I really would like to know, as I don't believe the country is best served by basing such an important decision as to who to take into the military on knee jerk reactions to recent tragic events or anecdotal accounts, but rather properly conducted research designed to avoid common pitfalls such as shown in my "lunacy" example above.
As much as I respect your empathy for Johnny and obvious sense of 'fairness' there is something you seem to be forgetting. The decision as to who the navy recruit is all about who the navy need to fulfil their role versus who they can get, currently there isn't a problem getting young people in the door, as long as that situation exists they won't take any risks that they don't have to it's as simple as that, the logic is infallible, why should they follow an illogical route and add potential risk to recruitment.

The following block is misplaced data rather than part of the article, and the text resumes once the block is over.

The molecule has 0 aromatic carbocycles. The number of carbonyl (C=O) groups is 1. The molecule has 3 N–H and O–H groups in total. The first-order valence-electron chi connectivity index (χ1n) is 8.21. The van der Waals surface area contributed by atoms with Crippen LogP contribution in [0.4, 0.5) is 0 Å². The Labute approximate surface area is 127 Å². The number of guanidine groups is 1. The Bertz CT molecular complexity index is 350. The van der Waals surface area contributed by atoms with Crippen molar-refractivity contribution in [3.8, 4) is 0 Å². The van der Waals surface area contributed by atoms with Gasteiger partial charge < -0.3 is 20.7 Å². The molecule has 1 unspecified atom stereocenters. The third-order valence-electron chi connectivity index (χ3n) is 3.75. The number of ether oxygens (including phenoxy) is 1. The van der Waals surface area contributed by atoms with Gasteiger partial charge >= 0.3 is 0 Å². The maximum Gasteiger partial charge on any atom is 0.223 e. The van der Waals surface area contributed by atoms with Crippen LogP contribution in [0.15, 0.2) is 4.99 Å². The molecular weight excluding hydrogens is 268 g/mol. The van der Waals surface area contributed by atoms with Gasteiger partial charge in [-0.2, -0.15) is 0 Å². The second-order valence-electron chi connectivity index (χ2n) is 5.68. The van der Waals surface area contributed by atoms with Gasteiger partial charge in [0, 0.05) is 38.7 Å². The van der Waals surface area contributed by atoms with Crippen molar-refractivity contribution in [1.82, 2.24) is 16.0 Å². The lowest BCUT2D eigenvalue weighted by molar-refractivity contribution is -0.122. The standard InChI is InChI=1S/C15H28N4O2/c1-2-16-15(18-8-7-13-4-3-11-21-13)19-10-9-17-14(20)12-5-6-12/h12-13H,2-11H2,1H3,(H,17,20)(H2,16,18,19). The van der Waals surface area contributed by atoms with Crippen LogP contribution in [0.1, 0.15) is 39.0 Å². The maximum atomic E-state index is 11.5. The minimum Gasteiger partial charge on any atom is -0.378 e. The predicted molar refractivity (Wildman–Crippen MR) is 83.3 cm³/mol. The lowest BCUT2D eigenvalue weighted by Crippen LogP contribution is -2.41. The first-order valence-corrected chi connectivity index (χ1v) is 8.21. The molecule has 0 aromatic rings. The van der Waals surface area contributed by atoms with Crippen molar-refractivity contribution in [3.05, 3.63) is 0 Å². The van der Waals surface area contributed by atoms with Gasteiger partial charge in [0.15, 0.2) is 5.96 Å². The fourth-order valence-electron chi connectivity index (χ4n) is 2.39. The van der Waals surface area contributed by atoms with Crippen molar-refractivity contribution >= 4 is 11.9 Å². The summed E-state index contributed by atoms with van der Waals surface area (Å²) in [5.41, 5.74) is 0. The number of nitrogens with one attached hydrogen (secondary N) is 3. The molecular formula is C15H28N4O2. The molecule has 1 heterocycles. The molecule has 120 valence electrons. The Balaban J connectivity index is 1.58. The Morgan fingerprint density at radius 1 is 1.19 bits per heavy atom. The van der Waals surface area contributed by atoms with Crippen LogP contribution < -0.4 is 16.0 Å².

I know it seems that the focus of this sort of decision is on the individual, it is after all they who may have their lifelong dreams dashed in a second, in reality the focus is the interest of the service and ultimately the country. The reality is that this is a decision that is unlikely to be changed unless the number of available applicants takes a dramatic drop and the navy 'need' to look further afield to meet their recruitment targets.
There are plenty of other equally challenging, adventurous and rewarding careers out there, rather than waste a big chunk of energy dwelling on something that has passed it's best to focus the mind on something of worth.